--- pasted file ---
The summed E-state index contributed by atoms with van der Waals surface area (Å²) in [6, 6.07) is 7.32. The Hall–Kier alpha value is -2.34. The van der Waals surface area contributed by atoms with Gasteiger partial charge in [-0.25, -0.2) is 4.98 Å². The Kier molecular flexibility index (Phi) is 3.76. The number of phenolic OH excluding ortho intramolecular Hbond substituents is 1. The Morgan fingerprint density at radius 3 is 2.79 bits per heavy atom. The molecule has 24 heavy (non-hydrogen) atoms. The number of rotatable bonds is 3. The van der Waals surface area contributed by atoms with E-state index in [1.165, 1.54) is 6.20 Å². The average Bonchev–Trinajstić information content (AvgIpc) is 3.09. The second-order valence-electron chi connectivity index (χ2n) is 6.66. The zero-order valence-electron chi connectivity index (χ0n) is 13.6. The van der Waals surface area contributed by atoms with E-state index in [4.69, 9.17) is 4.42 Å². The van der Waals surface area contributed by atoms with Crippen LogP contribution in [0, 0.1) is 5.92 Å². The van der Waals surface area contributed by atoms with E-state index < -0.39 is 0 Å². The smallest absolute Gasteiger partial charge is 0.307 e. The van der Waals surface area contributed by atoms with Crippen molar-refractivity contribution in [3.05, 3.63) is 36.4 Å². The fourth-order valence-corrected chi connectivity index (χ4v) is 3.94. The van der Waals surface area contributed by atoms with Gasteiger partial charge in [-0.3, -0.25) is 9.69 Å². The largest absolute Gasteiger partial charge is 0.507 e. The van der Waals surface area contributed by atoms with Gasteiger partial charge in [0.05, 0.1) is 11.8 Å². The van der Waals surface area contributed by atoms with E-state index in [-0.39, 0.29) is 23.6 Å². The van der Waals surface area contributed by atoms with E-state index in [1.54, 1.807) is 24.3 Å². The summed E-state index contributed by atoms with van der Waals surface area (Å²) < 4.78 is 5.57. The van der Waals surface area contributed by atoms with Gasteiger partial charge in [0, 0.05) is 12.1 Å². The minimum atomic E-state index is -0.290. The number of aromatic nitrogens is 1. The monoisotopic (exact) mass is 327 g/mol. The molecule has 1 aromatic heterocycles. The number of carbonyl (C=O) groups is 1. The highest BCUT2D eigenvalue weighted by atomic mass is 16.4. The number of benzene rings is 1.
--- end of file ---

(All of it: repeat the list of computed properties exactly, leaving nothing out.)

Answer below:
The summed E-state index contributed by atoms with van der Waals surface area (Å²) in [6, 6.07) is 7.32. The Hall–Kier alpha value is -2.34. The van der Waals surface area contributed by atoms with Gasteiger partial charge in [-0.25, -0.2) is 4.98 Å². The Kier molecular flexibility index (Phi) is 3.76. The number of phenolic OH excluding ortho intramolecular Hbond substituents is 1. The Morgan fingerprint density at radius 3 is 2.79 bits per heavy atom. The molecule has 24 heavy (non-hydrogen) atoms. The number of rotatable bonds is 3. The van der Waals surface area contributed by atoms with E-state index in [1.165, 1.54) is 6.20 Å². The average Bonchev–Trinajstić information content (AvgIpc) is 3.09. The second-order valence-electron chi connectivity index (χ2n) is 6.66. The zero-order valence-electron chi connectivity index (χ0n) is 13.6. The van der Waals surface area contributed by atoms with E-state index in [4.69, 9.17) is 4.42 Å². The van der Waals surface area contributed by atoms with Crippen LogP contribution in [0, 0.1) is 5.92 Å². The van der Waals surface area contributed by atoms with E-state index < -0.39 is 0 Å². The smallest absolute Gasteiger partial charge is 0.307 e. The van der Waals surface area contributed by atoms with Crippen molar-refractivity contribution in [3.05, 3.63) is 36.4 Å². The fourth-order valence-corrected chi connectivity index (χ4v) is 3.94. The van der Waals surface area contributed by atoms with Gasteiger partial charge in [-0.3, -0.25) is 9.69 Å². The largest absolute Gasteiger partial charge is 0.507 e. The van der Waals surface area contributed by atoms with Gasteiger partial charge in [0.05, 0.1) is 11.8 Å². The van der Waals surface area contributed by atoms with E-state index in [-0.39, 0.29) is 23.6 Å². The van der Waals surface area contributed by atoms with E-state index in [1.54, 1.807) is 24.3 Å². The summed E-state index contributed by atoms with van der Waals surface area (Å²) < 4.78 is 5.57. The van der Waals surface area contributed by atoms with Gasteiger partial charge in [0, 0.05) is 12.1 Å². The minimum atomic E-state index is -0.290. The number of aromatic nitrogens is 1. The monoisotopic (exact) mass is 327 g/mol. The molecule has 1 aromatic heterocycles. The number of carbonyl (C=O) groups is 1. The highest BCUT2D eigenvalue weighted by atomic mass is 16.4. The number of benzene rings is 1.